Good design solves problems. From simplifying wayfinding to creating more equitable communities, designers have the power to improve the lives of the people who use their spaces.
One common complaint? Poor acoustics that make it hard to hear and speak comfortably in a space. It’s a perennial thorn in designers’ sides, but solutions like acoustic lighting fixtures can help address the problem. The lighting system can do double duty by lighting the space and helping control sound transmission.
Unika Vaev, a firm that manufactures acoustical products and contract textiles, recently introduced two acoustical lighting solutions: Trumpet and the Lineal Collection. Both incorporate acoustical material, but they address the problem in different ways. Trumpet is a thin lamp suspended from the ceiling, while the Lineal Collection is a set of ceiling tiles with embedded LED lighting.
“Normally what happens with interior design is that we have to solve both problems, the lighting and the acoustics,” explained Cutu Mazuelos, who designed Trumpet with his business partner, Eva Prego. “It’s much more expensive because you’re buying acoustic panels and lighting. Why not put these two functions in one place?”
Designing for Acoustics
The commonly used mineral fiber ceiling tiles are popular for a reason—they have a fairly high Noise Reduction Coefficient for the price (the typical NRC rating for mineral fiber is about 0.70, according to vendor ProCeilingTiles). The Noise Reduction Coefficient measures how well a specific material absorbs sound as it passes through an object. The higher the NRC rating, the quieter the room.
So mineral fiber ceilings have their place. Unfortunately, they’re also visually unexciting and may not solve a space’s acoustical issues on their own.
Trumpet and the Lineal Collection attack this problem in different ways. The Lineal Collection, which has an NRC rating of 0.85, can replace mineral fiber ceiling tiles in places where you need a little help acoustically—for example, directly over cubicles. Intersperse it throughout a space to add visual interest to the ceiling while improving the acoustical value.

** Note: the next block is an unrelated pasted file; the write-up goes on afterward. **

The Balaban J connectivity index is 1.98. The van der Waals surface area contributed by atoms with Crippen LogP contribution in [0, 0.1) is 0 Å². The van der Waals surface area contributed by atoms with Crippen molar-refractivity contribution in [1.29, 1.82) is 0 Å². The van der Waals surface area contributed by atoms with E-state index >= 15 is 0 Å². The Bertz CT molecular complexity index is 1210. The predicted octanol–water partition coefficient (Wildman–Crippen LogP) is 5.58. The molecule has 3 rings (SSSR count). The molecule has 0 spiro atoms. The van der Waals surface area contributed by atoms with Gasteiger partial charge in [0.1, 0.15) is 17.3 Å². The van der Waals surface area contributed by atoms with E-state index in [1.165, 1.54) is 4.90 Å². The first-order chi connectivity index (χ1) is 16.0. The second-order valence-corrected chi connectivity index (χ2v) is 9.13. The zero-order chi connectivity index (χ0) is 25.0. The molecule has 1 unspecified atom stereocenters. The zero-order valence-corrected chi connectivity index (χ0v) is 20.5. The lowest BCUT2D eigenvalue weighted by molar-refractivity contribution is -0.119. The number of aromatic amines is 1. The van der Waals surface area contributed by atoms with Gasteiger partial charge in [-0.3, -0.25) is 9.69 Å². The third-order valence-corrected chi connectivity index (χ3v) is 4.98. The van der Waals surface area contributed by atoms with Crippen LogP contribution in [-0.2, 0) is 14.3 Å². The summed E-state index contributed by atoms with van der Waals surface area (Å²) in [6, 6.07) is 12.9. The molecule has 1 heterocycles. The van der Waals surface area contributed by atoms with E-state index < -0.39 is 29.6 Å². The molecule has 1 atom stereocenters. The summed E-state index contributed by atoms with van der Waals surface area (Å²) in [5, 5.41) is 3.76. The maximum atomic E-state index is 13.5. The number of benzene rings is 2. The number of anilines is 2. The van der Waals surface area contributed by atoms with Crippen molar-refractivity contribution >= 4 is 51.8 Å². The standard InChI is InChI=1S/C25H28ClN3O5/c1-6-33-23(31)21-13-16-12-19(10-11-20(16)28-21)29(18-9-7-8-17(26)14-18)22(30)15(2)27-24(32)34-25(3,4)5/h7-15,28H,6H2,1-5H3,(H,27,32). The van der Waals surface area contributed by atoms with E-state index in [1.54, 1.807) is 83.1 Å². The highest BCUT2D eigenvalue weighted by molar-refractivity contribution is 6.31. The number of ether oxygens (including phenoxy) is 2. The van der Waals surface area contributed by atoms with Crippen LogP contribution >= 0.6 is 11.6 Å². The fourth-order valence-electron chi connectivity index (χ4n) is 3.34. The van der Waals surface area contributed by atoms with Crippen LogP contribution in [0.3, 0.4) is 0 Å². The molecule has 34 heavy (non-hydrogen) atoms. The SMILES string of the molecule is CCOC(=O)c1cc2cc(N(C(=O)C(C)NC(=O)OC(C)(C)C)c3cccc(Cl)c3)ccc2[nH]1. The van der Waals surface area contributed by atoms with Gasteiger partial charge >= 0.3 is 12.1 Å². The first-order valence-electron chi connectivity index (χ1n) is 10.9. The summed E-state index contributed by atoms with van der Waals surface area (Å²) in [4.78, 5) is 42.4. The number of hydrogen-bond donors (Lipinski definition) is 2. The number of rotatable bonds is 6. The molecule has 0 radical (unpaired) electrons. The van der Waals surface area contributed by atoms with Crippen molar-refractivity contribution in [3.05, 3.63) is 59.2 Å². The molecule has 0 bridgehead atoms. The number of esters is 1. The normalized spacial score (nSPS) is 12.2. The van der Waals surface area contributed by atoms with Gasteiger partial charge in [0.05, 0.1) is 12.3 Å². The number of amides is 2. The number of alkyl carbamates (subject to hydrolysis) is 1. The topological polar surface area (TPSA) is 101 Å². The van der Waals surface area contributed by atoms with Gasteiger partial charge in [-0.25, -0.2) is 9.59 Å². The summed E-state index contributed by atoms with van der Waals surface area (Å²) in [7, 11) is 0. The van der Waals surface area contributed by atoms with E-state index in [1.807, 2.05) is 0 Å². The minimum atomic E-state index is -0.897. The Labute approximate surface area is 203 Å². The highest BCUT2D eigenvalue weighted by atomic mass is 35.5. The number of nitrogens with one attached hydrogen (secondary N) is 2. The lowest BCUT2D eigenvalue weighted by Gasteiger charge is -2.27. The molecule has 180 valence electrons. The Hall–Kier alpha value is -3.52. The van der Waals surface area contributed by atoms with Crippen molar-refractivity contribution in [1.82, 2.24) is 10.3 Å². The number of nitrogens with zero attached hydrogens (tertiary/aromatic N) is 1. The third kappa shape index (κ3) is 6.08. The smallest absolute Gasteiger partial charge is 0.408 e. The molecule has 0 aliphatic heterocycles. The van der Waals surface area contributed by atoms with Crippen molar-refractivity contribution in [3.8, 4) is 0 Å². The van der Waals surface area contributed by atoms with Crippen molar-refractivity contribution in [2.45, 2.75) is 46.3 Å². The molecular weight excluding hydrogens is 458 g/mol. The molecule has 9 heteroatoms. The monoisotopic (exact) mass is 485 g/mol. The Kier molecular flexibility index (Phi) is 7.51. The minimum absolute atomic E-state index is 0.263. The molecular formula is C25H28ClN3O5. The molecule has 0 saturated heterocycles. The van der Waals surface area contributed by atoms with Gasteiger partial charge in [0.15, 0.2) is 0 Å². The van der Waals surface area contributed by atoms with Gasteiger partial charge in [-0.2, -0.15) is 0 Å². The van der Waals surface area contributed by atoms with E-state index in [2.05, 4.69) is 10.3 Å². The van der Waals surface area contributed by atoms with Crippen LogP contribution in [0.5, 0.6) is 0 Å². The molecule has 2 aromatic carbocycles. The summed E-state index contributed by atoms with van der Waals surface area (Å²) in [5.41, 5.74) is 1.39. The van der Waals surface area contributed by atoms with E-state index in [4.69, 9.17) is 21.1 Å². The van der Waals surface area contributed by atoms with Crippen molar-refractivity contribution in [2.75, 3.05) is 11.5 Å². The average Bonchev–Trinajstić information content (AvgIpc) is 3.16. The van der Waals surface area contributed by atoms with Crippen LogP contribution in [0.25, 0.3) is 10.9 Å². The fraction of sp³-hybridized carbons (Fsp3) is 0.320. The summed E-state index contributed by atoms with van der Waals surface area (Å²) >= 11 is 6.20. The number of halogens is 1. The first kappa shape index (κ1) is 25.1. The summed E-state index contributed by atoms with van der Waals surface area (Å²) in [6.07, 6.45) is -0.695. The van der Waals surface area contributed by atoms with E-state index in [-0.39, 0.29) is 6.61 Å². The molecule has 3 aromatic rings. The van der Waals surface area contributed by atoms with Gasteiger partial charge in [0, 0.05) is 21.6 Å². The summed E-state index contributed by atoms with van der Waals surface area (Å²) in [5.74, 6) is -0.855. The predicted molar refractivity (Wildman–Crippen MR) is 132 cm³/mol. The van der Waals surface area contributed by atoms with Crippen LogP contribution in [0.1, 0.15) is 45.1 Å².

Trumpet, which has an NRC of 0.40 to 0.45 depending on the model, is ideal for adding an extra acoustical boost to spaces with a surplus of talking, like meeting rooms. Its thin profile and curved form (crafted to resemble an inverted trumpet) is unobtrusive, yet elegant—perfect for a boardroom.
“I really have a disdain for drop ceilings,” said Scott Goodwin of the ubiquitous white ceiling tiles. Goodwin is creative director for Unika Vaev Studios, which designed the Lineal Collection. “I just look at them and go ‘We can’t do anything better than that?’ [The Lineal Collection] was really born out of necessity. How can we make drop ceilings look better and not cost a fortune?”
Meet Your Client’s Green Goals
Both Trumpet and the Lineal Collection use energy-efficient LEDs to light the spaces they’re in.
The construction of the fixtures can also contribute toward meeting environmental goals; the Lineal Collection is made of PET (polyethylene terephthalate), a highly recyclable material often used for food and beverage containers. The Lineal Collection emits no VOCs and contains no post-consumer content. All of the tiles can be recycled at the end of their life, according to Unika Vaev.
“What’s great about PET is that it’s VOC-neutral, fire-retardant and made of recycled materials,” Goodwin said. “It’s like the best of all worlds.”
Trumpet features a solid wood body that’s upholstered on the outside with a choice of polyester, wool or Trevira CS. Its acoustic core is made from recycled waste fabric and worn-out PET bottles. Both promise the long lifespans common to LED products (40,000 hours for Trumpet and 50,000 for the Lineal Collection).
Designers will also enjoy a wide spectrum of color choices to suit any product, which can be tough to come by in ceiling products, Goodwin said.
“This allows them to introduce some great colors into the ceilingscape, so you’re able to expand the palette you’re working with when you’re creating a ceiling using a drop ceiling grid,” Goodwin added. “You can also add dimension up and down, so you can take that ceilingscape and make it part of the room instead of just a ceiling in a room. A lot of people don’t think people look at ceilings, but it’s part of the whole feeling you get out of the room. This gives the designer even more tools to create that drama that they want to create.”
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